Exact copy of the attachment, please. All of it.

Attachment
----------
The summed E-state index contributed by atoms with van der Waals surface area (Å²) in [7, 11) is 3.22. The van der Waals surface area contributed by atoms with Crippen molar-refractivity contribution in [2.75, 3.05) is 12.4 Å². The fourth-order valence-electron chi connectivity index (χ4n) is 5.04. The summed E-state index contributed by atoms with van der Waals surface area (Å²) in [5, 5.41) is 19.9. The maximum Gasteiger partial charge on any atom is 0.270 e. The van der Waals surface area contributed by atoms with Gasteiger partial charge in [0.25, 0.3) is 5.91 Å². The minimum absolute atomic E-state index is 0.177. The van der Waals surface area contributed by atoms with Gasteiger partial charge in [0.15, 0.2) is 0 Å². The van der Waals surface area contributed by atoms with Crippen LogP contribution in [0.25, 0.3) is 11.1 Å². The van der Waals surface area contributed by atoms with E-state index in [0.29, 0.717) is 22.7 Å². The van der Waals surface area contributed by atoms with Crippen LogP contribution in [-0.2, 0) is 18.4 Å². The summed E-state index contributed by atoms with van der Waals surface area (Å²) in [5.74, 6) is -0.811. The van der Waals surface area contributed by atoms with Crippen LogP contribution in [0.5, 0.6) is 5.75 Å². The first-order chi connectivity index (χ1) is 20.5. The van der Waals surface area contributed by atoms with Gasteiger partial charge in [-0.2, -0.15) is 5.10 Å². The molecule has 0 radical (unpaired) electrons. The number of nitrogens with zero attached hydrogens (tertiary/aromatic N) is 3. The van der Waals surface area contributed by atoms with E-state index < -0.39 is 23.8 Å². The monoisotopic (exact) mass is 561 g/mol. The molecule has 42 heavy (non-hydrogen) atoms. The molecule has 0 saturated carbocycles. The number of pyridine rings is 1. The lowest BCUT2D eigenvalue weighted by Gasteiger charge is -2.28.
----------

The summed E-state index contributed by atoms with van der Waals surface area (Å²) in [7, 11) is 3.22. The van der Waals surface area contributed by atoms with Crippen molar-refractivity contribution in [2.75, 3.05) is 12.4 Å². The fourth-order valence-electron chi connectivity index (χ4n) is 5.04. The summed E-state index contributed by atoms with van der Waals surface area (Å²) in [5, 5.41) is 19.9. The maximum Gasteiger partial charge on any atom is 0.270 e. The van der Waals surface area contributed by atoms with Gasteiger partial charge in [0.25, 0.3) is 5.91 Å². The minimum absolute atomic E-state index is 0.177. The van der Waals surface area contributed by atoms with Gasteiger partial charge in [0.15, 0.2) is 0 Å². The van der Waals surface area contributed by atoms with Crippen LogP contribution in [0.25, 0.3) is 11.1 Å². The van der Waals surface area contributed by atoms with E-state index in [0.29, 0.717) is 22.7 Å². The van der Waals surface area contributed by atoms with Crippen LogP contribution in [-0.2, 0) is 18.4 Å². The summed E-state index contributed by atoms with van der Waals surface area (Å²) in [5.74, 6) is -0.811. The van der Waals surface area contributed by atoms with Crippen LogP contribution in [0.5, 0.6) is 5.75 Å². The first-order chi connectivity index (χ1) is 20.5. The van der Waals surface area contributed by atoms with Gasteiger partial charge in [-0.2, -0.15) is 5.10 Å². The molecule has 0 radical (unpaired) electrons. The number of nitrogens with zero attached hydrogens (tertiary/aromatic N) is 3. The van der Waals surface area contributed by atoms with E-state index < -0.39 is 23.8 Å². The monoisotopic (exact) mass is 561 g/mol. The molecule has 42 heavy (non-hydrogen) atoms. The molecule has 0 saturated carbocycles. The number of pyridine rings is 1. The lowest BCUT2D eigenvalue weighted by Gasteiger charge is -2.28.